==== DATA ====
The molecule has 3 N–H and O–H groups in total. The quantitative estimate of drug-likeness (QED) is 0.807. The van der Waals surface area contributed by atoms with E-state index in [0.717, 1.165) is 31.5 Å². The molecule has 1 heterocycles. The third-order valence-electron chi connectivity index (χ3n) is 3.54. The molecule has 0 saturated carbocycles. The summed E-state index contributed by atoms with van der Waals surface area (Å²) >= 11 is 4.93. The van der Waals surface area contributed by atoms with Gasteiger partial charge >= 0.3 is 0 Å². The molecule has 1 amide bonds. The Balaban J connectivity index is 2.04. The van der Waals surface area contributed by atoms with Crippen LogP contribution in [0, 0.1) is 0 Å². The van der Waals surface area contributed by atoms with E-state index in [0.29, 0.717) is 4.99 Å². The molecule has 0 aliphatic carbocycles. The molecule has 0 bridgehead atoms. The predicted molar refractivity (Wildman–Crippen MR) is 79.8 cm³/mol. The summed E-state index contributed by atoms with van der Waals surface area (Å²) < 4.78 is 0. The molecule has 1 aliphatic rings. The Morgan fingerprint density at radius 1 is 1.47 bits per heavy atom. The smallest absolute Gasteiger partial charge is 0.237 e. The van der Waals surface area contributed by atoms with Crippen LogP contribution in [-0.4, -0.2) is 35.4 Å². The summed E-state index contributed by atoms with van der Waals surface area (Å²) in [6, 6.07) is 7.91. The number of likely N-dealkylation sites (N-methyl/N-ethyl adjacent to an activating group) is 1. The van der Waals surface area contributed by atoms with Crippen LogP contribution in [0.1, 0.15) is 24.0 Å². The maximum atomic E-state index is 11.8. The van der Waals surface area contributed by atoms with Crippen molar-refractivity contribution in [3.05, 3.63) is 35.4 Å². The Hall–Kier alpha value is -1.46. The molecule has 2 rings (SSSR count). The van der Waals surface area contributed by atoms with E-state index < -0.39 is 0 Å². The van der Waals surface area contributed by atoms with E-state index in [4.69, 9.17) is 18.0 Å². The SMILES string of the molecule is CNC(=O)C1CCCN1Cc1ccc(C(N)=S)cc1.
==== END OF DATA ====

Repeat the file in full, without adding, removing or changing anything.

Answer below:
The molecule has 3 N–H and O–H groups in total. The quantitative estimate of drug-likeness (QED) is 0.807. The van der Waals surface area contributed by atoms with E-state index in [0.717, 1.165) is 31.5 Å². The molecule has 1 heterocycles. The third-order valence-electron chi connectivity index (χ3n) is 3.54. The molecule has 0 saturated carbocycles. The summed E-state index contributed by atoms with van der Waals surface area (Å²) >= 11 is 4.93. The van der Waals surface area contributed by atoms with Gasteiger partial charge >= 0.3 is 0 Å². The molecule has 1 amide bonds. The Balaban J connectivity index is 2.04. The van der Waals surface area contributed by atoms with Crippen LogP contribution in [0, 0.1) is 0 Å². The van der Waals surface area contributed by atoms with E-state index in [0.29, 0.717) is 4.99 Å². The molecule has 0 aliphatic carbocycles. The molecule has 0 bridgehead atoms. The predicted molar refractivity (Wildman–Crippen MR) is 79.8 cm³/mol. The summed E-state index contributed by atoms with van der Waals surface area (Å²) < 4.78 is 0. The molecule has 1 aliphatic rings. The Morgan fingerprint density at radius 1 is 1.47 bits per heavy atom. The smallest absolute Gasteiger partial charge is 0.237 e. The van der Waals surface area contributed by atoms with Crippen LogP contribution in [-0.4, -0.2) is 35.4 Å². The summed E-state index contributed by atoms with van der Waals surface area (Å²) in [6, 6.07) is 7.91. The number of likely N-dealkylation sites (N-methyl/N-ethyl adjacent to an activating group) is 1. The van der Waals surface area contributed by atoms with Crippen LogP contribution in [0.1, 0.15) is 24.0 Å². The maximum atomic E-state index is 11.8. The van der Waals surface area contributed by atoms with Crippen molar-refractivity contribution in [3.05, 3.63) is 35.4 Å². The Hall–Kier alpha value is -1.46. The molecule has 2 rings (SSSR count). The van der Waals surface area contributed by atoms with E-state index < -0.39 is 0 Å². The van der Waals surface area contributed by atoms with E-state index in [4.69, 9.17) is 18.0 Å². The SMILES string of the molecule is CNC(=O)C1CCCN1Cc1ccc(C(N)=S)cc1.